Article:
“If you have to forecast, forecast often”, said Edgar Fiedler in 1977. To see how preposterous long-term forecasts could turn out, have a look at historical records of any institution, including the most respectable organizations, that shows complete irrelevance of its forecasts made, say, in 1990 about the expected state of affairs in seemingly distant — at that time — year 2020. Having learned the hard way to avoid extrapolating the emerging trends in his previous paper, Invisible global revolution, the author of this comment has listed only signs of growing uncertainty worldwide without attempting to predict what would happen next.
The dramatic events that unfolded in the US capital in the beginning of January 2021 have added suspense to the narrative of tread towards the ‘new brave world.’ By and large the popular uprising in support of outgoing President Trump represents a finishing touch in setting the scene where the Covid-19 pandemic continued to form the background. America is likely to be preoccupied with the domestic turmoil for some time and, now, major actors across the globe will be emboldened to make aggressive moves on the international chessboard. But, first, it is expedient to discuss a theoretical structure that explains why the American political machine has come to an abrupt stall.
General Stability of the Two-Party System
In 1929 Harold Hotelling came up with a novel explanation why competing stores are often located next to one another. He reasoned that if the distance is all that matters to consumers living along a line, they would always attend the closest shop. Under this condition the owner of each store is better off setting the business right in the middle of line in order to maximize the number of coming customers. That is why the shops end up located next to each other.
This simple logic proved to be easily applicable to other fields of study including the political science. Imagine that the voters’ preferences are arranged along a line — that is that are focused on a single issue — the two-party system, in which both parties define their platforms as close to one another as possible, emerges. Then, the wishes of radical voters can be safely ignored because even if marginal voters on both ends are never happy with both parties, they will choose the candidate of party closest to them.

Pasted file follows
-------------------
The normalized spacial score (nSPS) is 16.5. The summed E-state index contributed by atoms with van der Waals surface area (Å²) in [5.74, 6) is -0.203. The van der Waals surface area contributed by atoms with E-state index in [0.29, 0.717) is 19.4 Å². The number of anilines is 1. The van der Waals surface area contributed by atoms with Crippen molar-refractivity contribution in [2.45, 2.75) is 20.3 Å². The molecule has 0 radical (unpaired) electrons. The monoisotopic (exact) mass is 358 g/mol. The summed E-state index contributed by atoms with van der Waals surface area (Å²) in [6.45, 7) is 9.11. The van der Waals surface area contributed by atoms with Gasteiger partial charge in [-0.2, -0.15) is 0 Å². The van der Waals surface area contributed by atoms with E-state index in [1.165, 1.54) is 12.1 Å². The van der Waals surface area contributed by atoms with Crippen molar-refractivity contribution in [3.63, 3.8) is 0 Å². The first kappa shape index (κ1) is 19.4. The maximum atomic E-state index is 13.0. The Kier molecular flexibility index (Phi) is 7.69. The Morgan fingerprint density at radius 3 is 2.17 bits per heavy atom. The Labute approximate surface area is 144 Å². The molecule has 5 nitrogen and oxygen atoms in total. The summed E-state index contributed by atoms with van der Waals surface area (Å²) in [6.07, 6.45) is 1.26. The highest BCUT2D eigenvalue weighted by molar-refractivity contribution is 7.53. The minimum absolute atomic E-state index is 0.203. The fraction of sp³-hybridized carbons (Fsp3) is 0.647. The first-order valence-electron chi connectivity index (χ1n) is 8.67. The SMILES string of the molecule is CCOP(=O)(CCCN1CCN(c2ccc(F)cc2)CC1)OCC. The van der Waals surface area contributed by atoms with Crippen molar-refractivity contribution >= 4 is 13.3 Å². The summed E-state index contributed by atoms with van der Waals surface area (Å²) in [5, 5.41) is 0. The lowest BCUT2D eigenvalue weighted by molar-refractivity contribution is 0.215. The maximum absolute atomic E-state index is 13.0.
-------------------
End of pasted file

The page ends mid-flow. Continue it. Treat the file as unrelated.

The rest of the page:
Such system is remarkably stable, but this stability depends critically on two conditions that must hold. First, the political field should be populated by only two ‘official’ candidates. All the rest of competitors have to be somehow eliminated from the sight of radical voters. In modern political campaigns this task is routinely performed by the mainstream media that portrait the presumed outsiders as ‘freaks’ for whom only ‘sore losers’ would vote. Second, each voter must believe that even if he or she dislikes both main contenders, one of them needs to be voted for because, otherwise, “a worse candidate will prevail.” If there is a third candidate or voters’ dislike borders on indifference and the voter turnover plunges, the opening appears for a third political force to enter with subsequent collapse of the two-party system.
When the two-party system maintains stability, the actual election results do not upend the political equilibrium. The actual election is like a competition between the two very similar platforms, the victory in which is defined by the median voter. After the election is over, the winning party retains its political stance whereas the defeated party repositions its professed policies within the central stage.
In this setting the most difficult task for any aspiring politician is to pass the qualification round — the primaries. During the primaries the party candidates differentiate among themselves trying to find the winning slogan appealing to the median voter. In normal circumstances, the voters’ preferences are weak and diffused over a set of disjoint issues making their aggregation problematic. Thus, all candidates find optimal to only marginally diverge from the already established party platform hoping to get the nod from its leadership. Allegorically speaking, they all offer the same meal but choose a different sauce.
Core Problem of the American Political Class
The U.S. two-party system worked rather smoothly until the financial crisis of 2008 but it has run into trouble afterwards. The problem was related to the economic model introduced in the U.S. about 40 years ago. Since the initial cause of the problem is now largely forgotten, a historical exposition would be appropriate.
In 1980s the U.S. was engaged in a high-stakes rivalry with the Soviet Union for the role of a global leader. The protracted competition had already consumed significant resources on both sides since the end of 1950s and required even more. Facing the problem of mounting public debt, the American leadership came up with an ingenious solution of how to assure that it would not hinder their efforts. Some smart economists in the government explained that if the debt holders were interested only in financial gains, they would agree to roll over their debt holdings indefinitely under proper conditions (that is accounting for inflation.) Thus, it sufficed for the government to assure the lenders (mostly U.S. pension funds at the time) that the accrued interest would always be paid (for which it would be enough to have AAA rating on its bonds) to get virtually unlimited access to credit.